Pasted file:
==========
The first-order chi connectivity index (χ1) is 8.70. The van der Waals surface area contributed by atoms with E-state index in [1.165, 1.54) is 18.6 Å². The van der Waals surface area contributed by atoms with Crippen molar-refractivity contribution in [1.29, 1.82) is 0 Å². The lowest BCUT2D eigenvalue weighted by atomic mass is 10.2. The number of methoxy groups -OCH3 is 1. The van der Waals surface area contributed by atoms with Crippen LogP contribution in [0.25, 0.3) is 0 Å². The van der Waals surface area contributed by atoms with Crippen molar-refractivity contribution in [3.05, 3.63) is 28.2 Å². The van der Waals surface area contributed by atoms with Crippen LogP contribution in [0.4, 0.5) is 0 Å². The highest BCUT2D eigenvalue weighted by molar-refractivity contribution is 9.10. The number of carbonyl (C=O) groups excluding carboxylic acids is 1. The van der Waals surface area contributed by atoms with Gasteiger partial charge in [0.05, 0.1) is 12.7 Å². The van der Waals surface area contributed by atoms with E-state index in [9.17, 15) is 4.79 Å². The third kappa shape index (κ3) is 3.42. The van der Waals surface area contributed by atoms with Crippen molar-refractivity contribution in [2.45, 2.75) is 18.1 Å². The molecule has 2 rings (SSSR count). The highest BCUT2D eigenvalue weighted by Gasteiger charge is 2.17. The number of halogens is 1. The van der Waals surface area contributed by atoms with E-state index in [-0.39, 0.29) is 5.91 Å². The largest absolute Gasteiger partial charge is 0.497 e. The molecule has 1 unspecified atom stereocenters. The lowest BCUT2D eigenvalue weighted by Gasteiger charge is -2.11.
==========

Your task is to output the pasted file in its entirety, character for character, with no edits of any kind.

The first-order chi connectivity index (χ1) is 8.70. The van der Waals surface area contributed by atoms with E-state index in [1.165, 1.54) is 18.6 Å². The van der Waals surface area contributed by atoms with Crippen molar-refractivity contribution in [1.29, 1.82) is 0 Å². The lowest BCUT2D eigenvalue weighted by atomic mass is 10.2. The number of methoxy groups -OCH3 is 1. The van der Waals surface area contributed by atoms with Crippen LogP contribution in [0.25, 0.3) is 0 Å². The van der Waals surface area contributed by atoms with Crippen molar-refractivity contribution in [3.05, 3.63) is 28.2 Å². The van der Waals surface area contributed by atoms with Crippen LogP contribution in [0.4, 0.5) is 0 Å². The highest BCUT2D eigenvalue weighted by molar-refractivity contribution is 9.10. The number of carbonyl (C=O) groups excluding carboxylic acids is 1. The van der Waals surface area contributed by atoms with Gasteiger partial charge in [0.05, 0.1) is 12.7 Å². The van der Waals surface area contributed by atoms with E-state index in [9.17, 15) is 4.79 Å². The third kappa shape index (κ3) is 3.42. The van der Waals surface area contributed by atoms with Crippen molar-refractivity contribution in [2.45, 2.75) is 18.1 Å². The molecule has 2 rings (SSSR count). The highest BCUT2D eigenvalue weighted by Gasteiger charge is 2.17. The number of halogens is 1. The van der Waals surface area contributed by atoms with E-state index in [-0.39, 0.29) is 5.91 Å². The largest absolute Gasteiger partial charge is 0.497 e. The molecule has 1 unspecified atom stereocenters. The lowest BCUT2D eigenvalue weighted by Gasteiger charge is -2.11.